Christoph Kreutzmüller is the author of Final Sale in Berlin: The Destruc­tion of Jew­ish Com­mer­cial Activ­i­ty 1930 – 1945, a his­to­ry of the Ger­man fore­clo­sure of Jew­ish busi­ness­es before and dur­ing the Third Reich. Christoph is blog­ging this week as part of the Vis­it­ing Scribe series on The ProsenPeo­ple.

Since 2005, I have been study­ing how the Ger­man Nation­al Social­ist regime sys­tem­at­i­cal­ly destroyed and loot­ed busi­ness­es owned by Jews in Berlin, as well as the ways that Jews respond­ed to this per­se­cu­tion. This research was not just to ana­lyze the Jew­ish owned busi­ness­es, but also to doc­u­ment them. After all, the fam­i­lies involved have a right, and Ger­man soci­ety has a respon­si­bil­i­ty, to know exact­ly where they were and what hap­pened to them. This is why a data­base of Jew­ish busi­ness­es in Berlin was set up and made avail­able to Berlin archives as well as Yad Vashem and the Leo Baeck Insti­tute, New York.

Among the enquiries I have received was one by Christi­na Craig, whose grand­fa­ther had run a sta­tion­ary whole­sale busi­ness S. Hilsen­rath in the Neue Grün­strasse 40 in Berlin — a street I pass every day on my way to work in the Jew­ish Museum. 

The online ver­sion of my data­base states only the address and that the pos­ses­sion (not prop­er­ty) was trans­ferred to a non-Jew in 1937. The unabridged data­base allows a deep­er look: Sig­mund Hilsen­rath start­ed a lim­it­ed com­pa­ny in 1923. Dur­ing the Great Depres­sion it seem­ing­ly ran into dire straits and was stroked off the reg­is­ter in March 2, 1933. How­ev­er, in sum­mer of 1935 — in the midst of anti­se­mit­ic tur­bu­lence lead­ing up to the Nurem­berg laws — he set up a new com­pa­ny under the name Szulem Hilsen­rath. This com­pa­ny was offi­cial­ly trans­ferred to a cer­tain Oscar Winther in Feb­ru­ary 1937. That the com­pa­ny was Jew­ish accord­ing to the stan­dards applied in my research was ascer­tained from the fact that it appeared as a mem­ber of the Asso­ci­a­tion of Jew­ish Mid-tiers in Sep­tem­ber 1936

Christi­na filled in many gaps to the busi­ness’ his­to­ry and told me that her grand­fa­ther was born in 1895 in Kolomy­ja in Gali­cia. Like so many oth­ers, he was dri­ven away from his home by pogroms and came to Berlin after the First World War. In the Ger­man cap­i­tal, he first worked for a print­er but set up his own com­pa­ny in Germany’s peri­od of hyper-infla­tion. A year lat­er he mar­ried Frie­da, whose fam­i­ly ran anoth­er paper com­pa­ny, which was incor­po­rat­ed into S. Hilsen­rath Ltd. in 1924. In 1932 Hilsen­rath had to declare bank­rupt­cy, and in Octo­ber 1938 he was deport­ed to the Pol­ish bor­der togeth­er with 17,500 oth­er Pol­ish Jews. Christina’s grand­fa­ther man­aged to return to Kolomy­ja, but was mur­dered while try­ing to escape a camp on June 51943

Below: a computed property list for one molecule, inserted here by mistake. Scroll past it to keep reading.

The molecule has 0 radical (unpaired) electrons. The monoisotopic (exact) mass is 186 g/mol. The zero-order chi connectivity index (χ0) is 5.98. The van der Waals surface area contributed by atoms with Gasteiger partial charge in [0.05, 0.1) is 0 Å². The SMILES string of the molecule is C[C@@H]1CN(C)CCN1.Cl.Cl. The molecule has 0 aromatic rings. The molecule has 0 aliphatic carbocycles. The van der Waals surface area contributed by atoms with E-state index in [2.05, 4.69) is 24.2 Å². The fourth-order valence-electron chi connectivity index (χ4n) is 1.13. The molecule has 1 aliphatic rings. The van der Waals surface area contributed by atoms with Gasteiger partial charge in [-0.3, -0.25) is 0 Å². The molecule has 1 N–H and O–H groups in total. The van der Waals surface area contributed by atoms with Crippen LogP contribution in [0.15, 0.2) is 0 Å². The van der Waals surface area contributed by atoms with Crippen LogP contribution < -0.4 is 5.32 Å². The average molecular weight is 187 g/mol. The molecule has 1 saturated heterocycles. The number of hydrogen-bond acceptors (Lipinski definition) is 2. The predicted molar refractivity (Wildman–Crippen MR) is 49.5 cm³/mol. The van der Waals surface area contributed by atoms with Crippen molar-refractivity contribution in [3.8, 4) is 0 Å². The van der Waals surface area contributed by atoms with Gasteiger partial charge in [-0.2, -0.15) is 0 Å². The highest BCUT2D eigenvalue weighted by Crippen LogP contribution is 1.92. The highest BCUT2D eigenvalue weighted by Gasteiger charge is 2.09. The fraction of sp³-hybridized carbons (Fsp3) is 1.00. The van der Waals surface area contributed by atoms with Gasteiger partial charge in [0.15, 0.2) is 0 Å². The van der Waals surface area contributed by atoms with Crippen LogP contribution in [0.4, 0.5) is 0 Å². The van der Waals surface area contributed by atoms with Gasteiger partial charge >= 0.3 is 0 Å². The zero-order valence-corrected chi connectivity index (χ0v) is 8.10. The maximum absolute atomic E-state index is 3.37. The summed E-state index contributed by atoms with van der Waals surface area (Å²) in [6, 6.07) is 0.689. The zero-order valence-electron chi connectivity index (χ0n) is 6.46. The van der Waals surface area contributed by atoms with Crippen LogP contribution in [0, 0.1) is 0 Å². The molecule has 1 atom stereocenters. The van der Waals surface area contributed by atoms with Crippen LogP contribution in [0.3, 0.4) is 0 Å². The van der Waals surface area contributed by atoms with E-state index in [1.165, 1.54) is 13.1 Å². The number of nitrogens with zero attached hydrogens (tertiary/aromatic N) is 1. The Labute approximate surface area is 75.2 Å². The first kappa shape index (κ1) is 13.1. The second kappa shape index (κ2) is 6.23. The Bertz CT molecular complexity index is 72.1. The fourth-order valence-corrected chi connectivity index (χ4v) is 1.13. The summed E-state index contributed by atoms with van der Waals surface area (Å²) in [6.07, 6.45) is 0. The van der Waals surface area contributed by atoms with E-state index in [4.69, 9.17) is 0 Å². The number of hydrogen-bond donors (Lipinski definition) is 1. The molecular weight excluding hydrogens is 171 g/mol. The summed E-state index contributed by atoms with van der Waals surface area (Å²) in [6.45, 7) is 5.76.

In Octo­ber 1936 Hilsen­rath sold the com­pa­ny to Winther, a Dan­ish busi­ness­man liv­ing in Berlin. This trans­ac­tion was only reg­is­tered five months lat­er. Winther bought the busi­ness for 15,200 RM, a very low price con­sid­er­ing the com­pa­nies turnover. The low price, in turn, most cer­tain­ly did not pro­vide the sell­er with enough funds to emi­grate. He was deport­ed almost exact­ly two years later.

Christoph Kreutzmüller is cura­tor at the Jew­ish Muse­um of Berlin. His exhi­bi­tion Final Sale: The End of Jew­ish-Owned Busi­ness­es in Nazi-Berlin has been shown in the Leo Baeck Insi­tute, New York, Hebrew Uni­ver­si­ty in Jerusalem and at Boston University.

Relat­ed Content:

Christoph Kreutzmüller is cura­tor at the Jew­ish Muse­um of Berlin. After fin­ish­ing his dis­ser­ta­tion on Ger­man banks in the Nether­lands over 19191945 at Hum­boldt Uni­ver­si­ty, he worked at as a senior his­to­ri­an for the House of the Wannsee Con­fer­ence. His exhi­bi­tion Final Sale: The End of Jew­ish Owned Busi­ness­es in Nazi-Berlin has been shown at the Leo Baeck Insi­tute, Hebrew Uni­ver­si­ty (Jerusalem), and Boston University. 

Adding Dimen­sion to the Online Data­base of Jew­ish Busi­ness­es in Berlin

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